The glorious years of the women were destroyed when the Spanish arrived during the 16thcentury. They brought with them their own idea of what a woman is and where she is supposed to be placed in society. From men and women being equal, women were turned into objects of suppression. By this time, education in the Philippines had been altered and was based on Catholicism. Priests stood as the educators.

Spanish Priests

The Spaniards had occupied a large amount of land, thus erecting schools, universities and seminaries. It was not a problem until it led to the spread of the Catholic ideology and the conversion of many Filipinos.  During this period, good education and the opportunity to go to prestigious schools were more prioritized to be available for men. Although some women were able to attend some vocational schools, most were not given an opportunity to an education because the church and the government believed that women should only stay at home. Thus the role of the woman became attached to the home, her duty was to become an obedient and respectful daughter, a good wife and mother.

The ideal woman for the Spaniards is someone who is overly religious, submissive, and obedient. Yes, the typical “Maria Clara”. That “mahinhing dalaga” stereo type was brought to us by the Spaniards. Women can no longer loiter around, run along the meadows, and swim in rivers or climb trees as children. The real Filipina was replaced by the ideal woman dictated by the Spaniards. During the Spanish occupation the woman being subordinate was instilled, men rising as the dominant gender, establishing a patriarchal society that has prevailed and surpassed generations, and is now the prevalent type of society that we follow. The Philippines was controlled by the Spaniards and the Catholic Church. Women were no longer allowed to hold high positions and participate in political activities. She was even snatched of her right to express her thoughts being instructed to stay within the shadows with her lips sealed.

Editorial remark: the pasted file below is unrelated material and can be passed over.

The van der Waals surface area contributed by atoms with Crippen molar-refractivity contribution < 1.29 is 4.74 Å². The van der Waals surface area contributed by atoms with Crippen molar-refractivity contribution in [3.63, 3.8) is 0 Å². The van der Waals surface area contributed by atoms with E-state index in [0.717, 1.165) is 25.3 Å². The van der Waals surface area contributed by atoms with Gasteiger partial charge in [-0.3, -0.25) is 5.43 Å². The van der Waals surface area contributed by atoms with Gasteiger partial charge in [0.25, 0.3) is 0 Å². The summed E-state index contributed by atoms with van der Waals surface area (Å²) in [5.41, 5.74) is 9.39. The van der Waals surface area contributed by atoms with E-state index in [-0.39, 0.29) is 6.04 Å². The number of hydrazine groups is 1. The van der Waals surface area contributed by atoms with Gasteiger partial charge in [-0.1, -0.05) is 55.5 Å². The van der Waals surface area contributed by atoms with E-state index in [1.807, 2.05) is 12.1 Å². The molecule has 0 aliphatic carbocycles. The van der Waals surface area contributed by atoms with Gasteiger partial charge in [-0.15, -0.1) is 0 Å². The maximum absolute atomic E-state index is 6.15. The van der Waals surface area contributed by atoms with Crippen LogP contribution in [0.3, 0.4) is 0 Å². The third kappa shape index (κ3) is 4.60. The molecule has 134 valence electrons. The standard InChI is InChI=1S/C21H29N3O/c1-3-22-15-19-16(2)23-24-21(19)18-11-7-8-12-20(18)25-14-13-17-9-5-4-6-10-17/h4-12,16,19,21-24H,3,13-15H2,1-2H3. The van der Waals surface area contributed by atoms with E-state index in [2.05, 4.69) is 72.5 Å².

As the Spaniards tried to reduce in importance the role of the woman, the fury and passion that runs in the Filipina blood would never allow this to happen. Pride and honor was definitely worth fighting for and some women repudiated the Spaniards’ way and concept of treating women.

Gabriela Silang

Gabriela Silang and Gregoria de Jesus were some of the prominent FIlipina icons of the revolution. Gabriela Silang took over the rebellion in Ilocos when her husband Diego Silang died.  She fought for freedom from the Spaniards until she was captured and beheaded on September 20, 1763 in Vigan, Ilocos Sur.

Gregoria de Jesus

Gregoria de Jesus fought alongside her husband Andres Bonifacio as a member of the Katipunan. She was regarded as the “Mother of Philippine Revolution”.  She was also the first Filipina that was able to decipher the code of the Katipunan.

The freedom of women was suppressed because the Spaniards realized that women in the Philippines were very important and was regarded highly and that fact scared them. It was different from what they were used to, coming from a land where patriarchy ruled and men were the stronger ones.

The Filipina was enslaved when the Spaniards came, along with the country where she lived in.



Virola, M. (2007). The role of women before european occupation of the philippines. Retrieved from the-philippines

Constantino, R. “The Miseducation of the Filipino”. Ang Sitema ng Edukasyong Noon at Ngayon.Paaralang Teresa Magbanua.

Tujan, A. (1999). Transformative education. Manila: IBON Partnership in Education and Development.

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The Philippine Abaca Industry

The Philippine Abaca Industry

By: Adrianne Dianne Isabelle R. Saldua

Musa Textilis or the Abaca plant is indigenous to the Philippines. This tree like plant resembles the banana, however, they differ from each other through these characteristics; the leaves of the Abaca are narrower with pointed ends and a dark green colour. The banana leaves are broader with a light green shade.

The abaca plant

the banana plant

The parts of the Abaca plant are relatively smaller than that of the banana and its fruit is not as palatable. This plant can easily be mistaken for a banana plant.

For abaca farmers the most important part of this plant is the stalk which is the source of the fiber. Stronger than cotton and two times stronger than the sisal fiber, abaca is considered as the strongest fiber there is. The abaca industry is mainly played by a series of players namely the farmers, strippers, classifiers, traders, fiber exporters, and processors. This product is known worldwide as the “Manila Hemp” which placed the Philippines in a top spot for the export of the product.